### Dynamic Braking Resistors Equations

Electronic Electrical Devices
Dynamic Braking Resistors About

The following are general equations that define dynamic braking systems performance parameters.

Current of Dynamic Braking Motor ( Resistors ) based on Power

Where:
Ires = Dynamic resistor current (amps)
Pmotor = Motor power
n = Motor efficiency (.95 to .90) for most large electric motor applications, (.90 - .83) for smaller motors.
800 = Constant

Next calculate the dynamic resistor resistance max (ohms)

Where:
Rmax = Resistance
Ires = Dynamic resistor current (amps) see above

With the Rmax, which is based on the Ires, consult your dynamic braking resistor manufacturer specification for your operating voltage to define your required braking resistor.

Resistor Power Rating

D = Duty cycle, D=1 when resistor is dissipating energy continually.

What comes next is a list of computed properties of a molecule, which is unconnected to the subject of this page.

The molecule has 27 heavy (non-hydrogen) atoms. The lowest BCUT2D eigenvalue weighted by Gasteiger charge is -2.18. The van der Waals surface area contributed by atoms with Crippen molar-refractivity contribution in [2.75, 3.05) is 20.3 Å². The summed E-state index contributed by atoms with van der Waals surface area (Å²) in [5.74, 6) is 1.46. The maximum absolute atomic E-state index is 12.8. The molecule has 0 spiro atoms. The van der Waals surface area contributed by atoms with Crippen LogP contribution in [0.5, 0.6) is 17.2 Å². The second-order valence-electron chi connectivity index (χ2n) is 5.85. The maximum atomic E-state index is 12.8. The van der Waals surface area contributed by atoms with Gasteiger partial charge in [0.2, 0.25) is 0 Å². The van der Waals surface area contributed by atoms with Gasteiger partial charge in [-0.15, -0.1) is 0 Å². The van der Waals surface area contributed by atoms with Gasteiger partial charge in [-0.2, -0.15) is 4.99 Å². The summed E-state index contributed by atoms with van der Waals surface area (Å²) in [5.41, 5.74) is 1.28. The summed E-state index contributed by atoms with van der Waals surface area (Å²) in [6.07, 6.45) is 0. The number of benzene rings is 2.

Power Dissipation:

240 v installation

480 v Installations

600 v installation

Where:

Pres = Power dissipation
D = Duty cycle
R = Resistance in ohms

The power dissipation number is between 0 and 1. Typically, D will never be specified less than 0.2. This will ensure that the minimum power rating of the resistor will always be sufficient. The duration of the braking period determines the temperature rise of the resistor as determined by the thermal time constant of the resistor (manufacturer specified). Typical braking applications are intermittent (D <1), the resistor should not be designed for continuous operation. Braking resistors are normally sized for the average power dissipation over the braking cycle time.

Maximum braking power

Where:

Vbrake = Voltage during braking
R = Dynamic Breaking Resistor rating (ohms)

Braking Torque:

Combine equations above and:

Torquebraking is the effective braking torque created by the electric motor. Torque is in Newton-meters